We are having the same issue with spot here in the Northern Neck of Virginia. Without a doubt the problem is the overfishing commercially. Spot and croaker are netted in huge numbers from Cape Charles to above Silver Beach. Virginia has no fish management plan for these species. Consequently we get only the ones that get through the nets!
 

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"They'll be fine, we can't hurt they're populations, nature takes care of itself" they said about crabs, oysters, rockfish and weakfish.... I wish I believed that. That state of mind, which for some reason is very prevalent in our region, has led to the depletion of countless species.
 

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We are having the same issue with spot here in the Northern Neck of Virginia. Without a doubt the problem is the overfishing commercially. Spot and croaker are netted in huge numbers from Cape Charles to above Silver Beach. Virginia has no fish management plan for these species. Consequently we get only the ones that get through the nets!
I was unaware of all the netting going on in Virginia. But with large amounts of commercial netting, overfishing and winter kill off, that could be a real problem. They might have to be a managed species and limits set.............Gary
 

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It is still early for spot, at least in the Annapolis area. Water temps were also cold up until recently so I think they will run behind. End of June is typical for good concentrations of spot. July-Sept are when they are around best.
 

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Yes, I'm expecting that it's still too early to declare spot an endangered species. But these experiences should get us thinking about whether we should let any popular commercial or gamefish be subject to wide-open, unregulated harvest. It seems to always end badly and often very suddenly. From crabs to weakfish to bluefish, we went from seeming abundance to nearly zero within just a few years.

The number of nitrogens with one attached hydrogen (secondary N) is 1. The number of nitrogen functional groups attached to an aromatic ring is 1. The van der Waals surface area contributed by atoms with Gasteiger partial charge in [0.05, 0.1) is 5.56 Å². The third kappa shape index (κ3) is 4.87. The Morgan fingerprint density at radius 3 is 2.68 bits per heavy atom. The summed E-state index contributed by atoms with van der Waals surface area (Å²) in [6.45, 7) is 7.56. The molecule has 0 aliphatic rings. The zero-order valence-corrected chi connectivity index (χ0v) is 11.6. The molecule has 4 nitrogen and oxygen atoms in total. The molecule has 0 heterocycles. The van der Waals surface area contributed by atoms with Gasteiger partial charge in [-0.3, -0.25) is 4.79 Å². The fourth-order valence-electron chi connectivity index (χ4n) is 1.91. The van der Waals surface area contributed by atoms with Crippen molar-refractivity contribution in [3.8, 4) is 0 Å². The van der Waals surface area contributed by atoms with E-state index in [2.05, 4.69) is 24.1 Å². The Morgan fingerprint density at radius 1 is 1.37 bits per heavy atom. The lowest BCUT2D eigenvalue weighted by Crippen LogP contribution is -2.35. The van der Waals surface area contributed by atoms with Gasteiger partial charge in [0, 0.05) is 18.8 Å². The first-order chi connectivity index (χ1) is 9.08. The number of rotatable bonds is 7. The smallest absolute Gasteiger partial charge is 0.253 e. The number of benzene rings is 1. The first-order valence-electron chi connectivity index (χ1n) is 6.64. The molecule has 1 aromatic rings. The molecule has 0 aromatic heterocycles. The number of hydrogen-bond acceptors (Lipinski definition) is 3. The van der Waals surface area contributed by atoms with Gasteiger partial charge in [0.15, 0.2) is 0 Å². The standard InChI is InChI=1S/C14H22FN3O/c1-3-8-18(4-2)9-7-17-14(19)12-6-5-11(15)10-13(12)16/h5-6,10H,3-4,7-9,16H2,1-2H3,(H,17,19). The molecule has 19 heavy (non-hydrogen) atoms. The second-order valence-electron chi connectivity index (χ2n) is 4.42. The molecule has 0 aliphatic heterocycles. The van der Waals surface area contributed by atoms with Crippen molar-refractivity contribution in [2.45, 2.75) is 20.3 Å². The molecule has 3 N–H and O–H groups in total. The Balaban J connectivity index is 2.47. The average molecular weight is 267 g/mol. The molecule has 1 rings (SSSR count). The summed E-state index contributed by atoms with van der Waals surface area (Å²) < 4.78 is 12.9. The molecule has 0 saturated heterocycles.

I don't think we can put all of the blame on commercials, either. When I was 15, I went on a 6-pack charter. At some point near the Pax Naval station, the rudder got stuck and, while the mate fixed it, we bottom fished for five hours. I will always remember that we caught and kept 435 fish - 415 spot and 20 weakfish. I took home about 50 spot and maybe 5 weakfish. I week later I buried the 50 spot in my mom's flower beds. That was my first real awakening to my role in wasting a resource.

About a decade later, for several summers in a row I watched how the spot bite on Tolly Pt pretty much ended after the July 4 holiday weekend, after scores of headboats and other fishermen parked on Tolly Pt and filled their giant coolers with fish. It was like a vacuum came over the reef. I wondered then how the spot population could sustain that pressure; I continued to be amazed each year thereafter as the spot managed to return.

But I always suspected that the spot population could not sustain that pressure forever, which is why I'm never surprised when I hear mounting reports of frustration over the past decade about a steadily declining spot supply. Of course, fisheries rarely grant us the luxury of a linear decline for very long; at some point and without warning, the slow, linear decline becomes a cliff. And then, sometimes, it's too late.